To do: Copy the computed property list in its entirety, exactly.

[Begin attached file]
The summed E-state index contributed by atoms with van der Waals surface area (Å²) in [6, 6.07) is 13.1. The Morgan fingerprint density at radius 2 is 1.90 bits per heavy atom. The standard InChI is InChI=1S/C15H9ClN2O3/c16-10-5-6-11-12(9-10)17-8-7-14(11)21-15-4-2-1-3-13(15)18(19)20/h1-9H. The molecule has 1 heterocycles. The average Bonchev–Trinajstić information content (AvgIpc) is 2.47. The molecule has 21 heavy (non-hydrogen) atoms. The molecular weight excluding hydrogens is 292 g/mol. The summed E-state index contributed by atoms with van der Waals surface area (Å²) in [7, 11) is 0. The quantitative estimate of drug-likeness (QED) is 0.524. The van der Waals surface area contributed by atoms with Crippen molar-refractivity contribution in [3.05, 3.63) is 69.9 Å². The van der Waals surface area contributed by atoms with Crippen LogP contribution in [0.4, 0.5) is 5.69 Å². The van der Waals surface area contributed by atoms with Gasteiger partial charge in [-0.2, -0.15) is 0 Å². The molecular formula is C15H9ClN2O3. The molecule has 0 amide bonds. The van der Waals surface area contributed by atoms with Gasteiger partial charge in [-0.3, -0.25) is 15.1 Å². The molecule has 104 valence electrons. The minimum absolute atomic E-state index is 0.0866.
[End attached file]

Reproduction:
The summed E-state index contributed by atoms with van der Waals surface area (Å²) in [6, 6.07) is 13.1. The Morgan fingerprint density at radius 2 is 1.90 bits per heavy atom. The standard InChI is InChI=1S/C15H9ClN2O3/c16-10-5-6-11-12(9-10)17-8-7-14(11)21-15-4-2-1-3-13(15)18(19)20/h1-9H. The molecule has 1 heterocycles. The average Bonchev–Trinajstić information content (AvgIpc) is 2.47. The molecule has 21 heavy (non-hydrogen) atoms. The molecular weight excluding hydrogens is 292 g/mol. The summed E-state index contributed by atoms with van der Waals surface area (Å²) in [7, 11) is 0. The quantitative estimate of drug-likeness (QED) is 0.524. The van der Waals surface area contributed by atoms with Crippen molar-refractivity contribution in [3.05, 3.63) is 69.9 Å². The van der Waals surface area contributed by atoms with Crippen LogP contribution in [0.4, 0.5) is 5.69 Å². The van der Waals surface area contributed by atoms with Gasteiger partial charge in [-0.2, -0.15) is 0 Å². The molecular formula is C15H9ClN2O3. The molecule has 0 amide bonds. The van der Waals surface area contributed by atoms with Gasteiger partial charge in [-0.3, -0.25) is 15.1 Å². The molecule has 104 valence electrons. The minimum absolute atomic E-state index is 0.0866.